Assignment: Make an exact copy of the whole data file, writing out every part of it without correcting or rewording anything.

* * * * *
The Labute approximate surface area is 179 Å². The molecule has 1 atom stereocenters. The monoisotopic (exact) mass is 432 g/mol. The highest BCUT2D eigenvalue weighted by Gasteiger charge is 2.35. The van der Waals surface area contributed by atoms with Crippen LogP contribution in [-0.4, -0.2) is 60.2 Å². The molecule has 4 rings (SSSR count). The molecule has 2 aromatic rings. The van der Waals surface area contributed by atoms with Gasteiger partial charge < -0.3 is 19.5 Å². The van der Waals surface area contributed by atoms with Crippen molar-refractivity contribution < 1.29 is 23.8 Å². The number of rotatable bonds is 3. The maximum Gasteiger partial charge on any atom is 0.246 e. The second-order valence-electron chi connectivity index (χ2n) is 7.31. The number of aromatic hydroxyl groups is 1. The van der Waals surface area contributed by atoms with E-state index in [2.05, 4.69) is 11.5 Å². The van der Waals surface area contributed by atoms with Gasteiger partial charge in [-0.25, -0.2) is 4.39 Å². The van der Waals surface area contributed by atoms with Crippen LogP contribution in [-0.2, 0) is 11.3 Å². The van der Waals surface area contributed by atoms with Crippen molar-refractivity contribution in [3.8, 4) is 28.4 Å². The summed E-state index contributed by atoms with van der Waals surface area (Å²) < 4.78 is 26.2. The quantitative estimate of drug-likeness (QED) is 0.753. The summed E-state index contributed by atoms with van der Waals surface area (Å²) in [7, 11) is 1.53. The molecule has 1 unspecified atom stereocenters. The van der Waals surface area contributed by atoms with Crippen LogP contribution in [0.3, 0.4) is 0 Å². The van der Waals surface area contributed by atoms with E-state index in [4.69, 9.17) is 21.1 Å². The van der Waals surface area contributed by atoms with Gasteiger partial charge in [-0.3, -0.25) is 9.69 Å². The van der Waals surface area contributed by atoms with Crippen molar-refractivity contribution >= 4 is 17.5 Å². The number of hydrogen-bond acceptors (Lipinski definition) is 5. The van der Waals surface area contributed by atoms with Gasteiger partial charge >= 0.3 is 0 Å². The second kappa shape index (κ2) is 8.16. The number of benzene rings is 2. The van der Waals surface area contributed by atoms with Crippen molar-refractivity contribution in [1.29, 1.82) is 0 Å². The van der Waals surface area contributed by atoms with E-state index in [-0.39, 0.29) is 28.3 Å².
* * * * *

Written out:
The Labute approximate surface area is 179 Å². The molecule has 1 atom stereocenters. The monoisotopic (exact) mass is 432 g/mol. The highest BCUT2D eigenvalue weighted by Gasteiger charge is 2.35. The van der Waals surface area contributed by atoms with Crippen LogP contribution in [-0.4, -0.2) is 60.2 Å². The molecule has 4 rings (SSSR count). The molecule has 2 aromatic rings. The van der Waals surface area contributed by atoms with Gasteiger partial charge < -0.3 is 19.5 Å². The van der Waals surface area contributed by atoms with Crippen molar-refractivity contribution < 1.29 is 23.8 Å². The number of rotatable bonds is 3. The maximum Gasteiger partial charge on any atom is 0.246 e. The second-order valence-electron chi connectivity index (χ2n) is 7.31. The number of aromatic hydroxyl groups is 1. The van der Waals surface area contributed by atoms with E-state index in [2.05, 4.69) is 11.5 Å². The van der Waals surface area contributed by atoms with Gasteiger partial charge in [-0.25, -0.2) is 4.39 Å². The van der Waals surface area contributed by atoms with Crippen LogP contribution in [-0.2, 0) is 11.3 Å². The van der Waals surface area contributed by atoms with Crippen molar-refractivity contribution in [3.8, 4) is 28.4 Å². The summed E-state index contributed by atoms with van der Waals surface area (Å²) < 4.78 is 26.2. The quantitative estimate of drug-likeness (QED) is 0.753. The summed E-state index contributed by atoms with van der Waals surface area (Å²) in [7, 11) is 1.53. The molecule has 1 unspecified atom stereocenters. The van der Waals surface area contributed by atoms with Crippen LogP contribution in [0.3, 0.4) is 0 Å². The van der Waals surface area contributed by atoms with E-state index in [4.69, 9.17) is 21.1 Å². The van der Waals surface area contributed by atoms with Gasteiger partial charge in [-0.3, -0.25) is 9.69 Å². The van der Waals surface area contributed by atoms with Crippen molar-refractivity contribution >= 4 is 17.5 Å². The number of hydrogen-bond acceptors (Lipinski definition) is 5. The van der Waals surface area contributed by atoms with Gasteiger partial charge >= 0.3 is 0 Å². The second kappa shape index (κ2) is 8.16. The number of benzene rings is 2. The van der Waals surface area contributed by atoms with Crippen molar-refractivity contribution in [1.29, 1.82) is 0 Å². The van der Waals surface area contributed by atoms with E-state index in [-0.39, 0.29) is 28.3 Å².